From Jeremiah Olney
Providence 19th June 1792.
I have received your circular Letter of the 4th Instant. I will endeavor to comply with your Instructions in estimating the value of ad Valorem Goods which may be imported into this District from France; but I foresee difficulties in practicing the Third criterion, preferred by you, which appears to me essentially to involve the Fourth; for to ascertain the Prices of similar Articles prior to the Revolution, it will be absolutely necessary that they should be seen and appraised by competent Judges, the qualities of almost every Article being so various: this will be tedious, and expensive to the Consignees; and attended with considerable inconveniences and Loss in cases where the Goods especially if Glass or crockery Ware, are destined, not in the same Vessels, to other Ports or Places. You have Sir, decided so possitively against the First criterion, that without different directions, I shall never practice it; but the Second, requiring only a knowledge of foreign exchange, which may be always easily obtained, I cannot help wishing may yet be approved of by you as the principal, if not the sole, mode of estimating the value of Goods imported from France, and accompanied with Invoices. This would greatly facilitate the Business; and I imagine, would not be productive of Injury, either to the public or individuals, sufficient to counterbalance the inconveniences attending the practice of the Third criterion.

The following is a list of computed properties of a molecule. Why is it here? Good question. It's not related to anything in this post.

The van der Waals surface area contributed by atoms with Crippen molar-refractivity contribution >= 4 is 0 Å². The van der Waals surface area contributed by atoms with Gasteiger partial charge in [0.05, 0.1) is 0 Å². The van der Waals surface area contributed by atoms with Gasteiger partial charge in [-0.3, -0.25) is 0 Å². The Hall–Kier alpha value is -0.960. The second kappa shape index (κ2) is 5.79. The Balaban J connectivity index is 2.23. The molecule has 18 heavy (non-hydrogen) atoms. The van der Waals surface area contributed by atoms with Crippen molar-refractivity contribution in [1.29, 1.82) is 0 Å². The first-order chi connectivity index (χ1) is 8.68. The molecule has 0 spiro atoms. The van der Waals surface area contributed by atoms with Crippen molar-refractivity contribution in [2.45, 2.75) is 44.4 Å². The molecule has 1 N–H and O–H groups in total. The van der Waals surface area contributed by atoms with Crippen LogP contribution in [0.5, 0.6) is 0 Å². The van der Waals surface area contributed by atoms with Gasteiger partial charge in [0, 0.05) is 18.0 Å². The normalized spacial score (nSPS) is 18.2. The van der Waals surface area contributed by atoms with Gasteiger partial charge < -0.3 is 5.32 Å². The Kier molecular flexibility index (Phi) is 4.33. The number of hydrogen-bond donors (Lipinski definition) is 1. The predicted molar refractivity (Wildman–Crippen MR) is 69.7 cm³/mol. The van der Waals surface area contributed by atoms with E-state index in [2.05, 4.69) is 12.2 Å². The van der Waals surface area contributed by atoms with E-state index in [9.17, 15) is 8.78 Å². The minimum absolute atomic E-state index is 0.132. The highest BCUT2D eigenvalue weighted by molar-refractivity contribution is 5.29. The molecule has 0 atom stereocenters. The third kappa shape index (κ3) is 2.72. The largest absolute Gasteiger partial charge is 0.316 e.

There have been Three or Four Enrolments, granted by me, transmitted from this Office, without a hole cut thro the name of the Collector, which was designedly omitted, in consequence of your circular Letter of the 2nd of Jany. last, in which the word Enrolment was not mentioned, tho’ in every instance inserted in that of the 21st of September. However Sir, it shall not be omitted in future. The circumstance of the stolen Register shall be attended to.1 I have the Honor to be &c.
Jereh. Olney Collr.
A. Hamilton Esquire
Secretary of the Treasury.
ADfS, Rhode Island Historical Society, Providence.